; How many police cases were ‘killed’ and cops called off? – The Citizen

How many police cases were ‘killed’ and cops called off?

A police docket.

A police docket.

We don’t know how many of the more than two million dockets opened were culled as declined to prosecute, insufficient evidence, withdrawn and so on.

The latest crime statistics released this week revealed that more than two million dockets were opened by police during the 2017-18 financial year, including those opened as a direct result of their own actions.

It’s a staggering number by any measure, but what we don’t know is how many were culled as declined to prosecute, insufficient evidence, withdrawn and so on.

We also won’t know, aside from the 433 966 arrests made by police as a result of police action, how many of those dockets which survived the culling landed up with arrests and convictions until the National Prosecuting Authority releases its annual report for the same year.

The 2016-17 report stated all courts managed 321 166 convictions with a “remarkable” 94.1% conviction rate. It’s just as likely the total number of police dockets registered last year will be quite close to this year’s astounding number.

It’s a massive load for the police, standing at about 152 000-strong. Whittle that down to specialised units, uniformed officers and detectives with various specialities and the 200 to 300 dockets per detective begins to make sense.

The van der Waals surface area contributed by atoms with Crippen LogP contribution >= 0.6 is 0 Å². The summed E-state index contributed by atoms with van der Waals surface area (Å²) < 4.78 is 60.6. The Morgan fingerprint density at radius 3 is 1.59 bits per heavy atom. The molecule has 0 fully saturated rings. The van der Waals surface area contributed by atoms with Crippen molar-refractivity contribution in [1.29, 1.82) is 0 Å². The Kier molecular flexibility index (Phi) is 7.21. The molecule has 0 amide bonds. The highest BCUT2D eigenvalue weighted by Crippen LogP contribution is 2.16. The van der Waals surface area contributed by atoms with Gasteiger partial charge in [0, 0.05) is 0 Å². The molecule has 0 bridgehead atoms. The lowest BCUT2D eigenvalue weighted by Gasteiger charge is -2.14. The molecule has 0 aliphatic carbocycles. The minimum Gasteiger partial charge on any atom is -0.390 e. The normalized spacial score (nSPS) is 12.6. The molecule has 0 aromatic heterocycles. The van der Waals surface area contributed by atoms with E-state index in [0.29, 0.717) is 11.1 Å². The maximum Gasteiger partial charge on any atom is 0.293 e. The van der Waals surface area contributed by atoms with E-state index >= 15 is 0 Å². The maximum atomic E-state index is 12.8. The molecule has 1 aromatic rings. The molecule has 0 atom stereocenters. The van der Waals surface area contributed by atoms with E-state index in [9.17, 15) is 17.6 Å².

Most of these will be closed undetected, and never seen again.

Then there’s the high-profile cases that investigators are warned off, won’t touch with a barge pole, or the polar opposite where investigators won’t let go despite there being less evidence than you could shake an empty brown envelope at.

Like the universally discredited SA Revenue Service (Sars) “rogue unit” narrative and Project Sunday Evenings, where it’s alleged the Sars three bugged the National Prosecuting Authority’s (NPA) offices and paid someone R100 000 to do it.

The three accused have appeared four times now, each time gaining a little more ground on the NPA which is odd, because if it was so sure of its case, why miss deadlines for statements, refuse to hand over documentation in discovery, and drag the case out. It’s usually the defendants who put up a fight.

The NPA’s sole witness has admitted under oath to have lied and committed fraud on the instruction of now suspended Sars head, Tom Moyane.

It’s going to be interesting watching the NPA waste taxpayers’ money getting past the credibility issues on this one.

It’s the same group who’ve lost cases against Independent Police Investigative Directorate (Ipid) boss Robert McBride, former Ipid investigator Matthews Sesoko and forensic sleuth Paul O’Sullivan, and recently withdrew the case against former Hawks boss, Anwa Dramat.

If “experienced” law givers had focused just a little on Eskom, Transnet, the Passenger Rail Agency of SA, SABC, Denel, state capture cases, water affairs, provincial and municipal tender fraud, Trillian, McKinsey, SAP, Bain & Company, tobacco industry, KPMG, VBS bank, and the Guptas and their acolytes, our country would be a much better place.

More than 20 000 people were buried last year due to crime. Many of the killers will never face justice. But let’s waste money on cases with no chance of success.

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